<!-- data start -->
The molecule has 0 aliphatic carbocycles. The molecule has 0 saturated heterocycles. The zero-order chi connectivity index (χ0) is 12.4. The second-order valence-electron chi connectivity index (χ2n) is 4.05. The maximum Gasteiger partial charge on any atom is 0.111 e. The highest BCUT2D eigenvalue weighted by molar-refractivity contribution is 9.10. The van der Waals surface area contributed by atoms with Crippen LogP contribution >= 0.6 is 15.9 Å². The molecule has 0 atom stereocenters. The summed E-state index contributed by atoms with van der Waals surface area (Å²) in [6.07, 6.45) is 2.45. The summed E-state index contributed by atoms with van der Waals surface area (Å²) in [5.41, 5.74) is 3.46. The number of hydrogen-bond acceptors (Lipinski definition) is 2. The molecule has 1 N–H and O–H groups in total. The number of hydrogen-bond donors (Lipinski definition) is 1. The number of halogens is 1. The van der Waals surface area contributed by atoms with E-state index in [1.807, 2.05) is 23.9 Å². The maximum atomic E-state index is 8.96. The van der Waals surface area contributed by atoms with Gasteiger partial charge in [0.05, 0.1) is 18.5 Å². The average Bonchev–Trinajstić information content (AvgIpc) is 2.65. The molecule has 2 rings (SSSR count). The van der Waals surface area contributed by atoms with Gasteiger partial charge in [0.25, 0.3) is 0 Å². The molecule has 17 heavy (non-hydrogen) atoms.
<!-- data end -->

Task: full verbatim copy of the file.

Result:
The molecule has 0 aliphatic carbocycles. The molecule has 0 saturated heterocycles. The zero-order chi connectivity index (χ0) is 12.4. The second-order valence-electron chi connectivity index (χ2n) is 4.05. The maximum Gasteiger partial charge on any atom is 0.111 e. The highest BCUT2D eigenvalue weighted by molar-refractivity contribution is 9.10. The van der Waals surface area contributed by atoms with Crippen LogP contribution >= 0.6 is 15.9 Å². The molecule has 0 atom stereocenters. The summed E-state index contributed by atoms with van der Waals surface area (Å²) in [6.07, 6.45) is 2.45. The summed E-state index contributed by atoms with van der Waals surface area (Å²) in [5.41, 5.74) is 3.46. The number of hydrogen-bond acceptors (Lipinski definition) is 2. The molecule has 1 N–H and O–H groups in total. The number of hydrogen-bond donors (Lipinski definition) is 1. The number of halogens is 1. The van der Waals surface area contributed by atoms with E-state index in [1.807, 2.05) is 23.9 Å². The maximum atomic E-state index is 8.96. The van der Waals surface area contributed by atoms with Gasteiger partial charge in [0.05, 0.1) is 18.5 Å². The average Bonchev–Trinajstić information content (AvgIpc) is 2.65. The molecule has 2 rings (SSSR count). The van der Waals surface area contributed by atoms with Gasteiger partial charge in [0.25, 0.3) is 0 Å². The molecule has 17 heavy (non-hydrogen) atoms.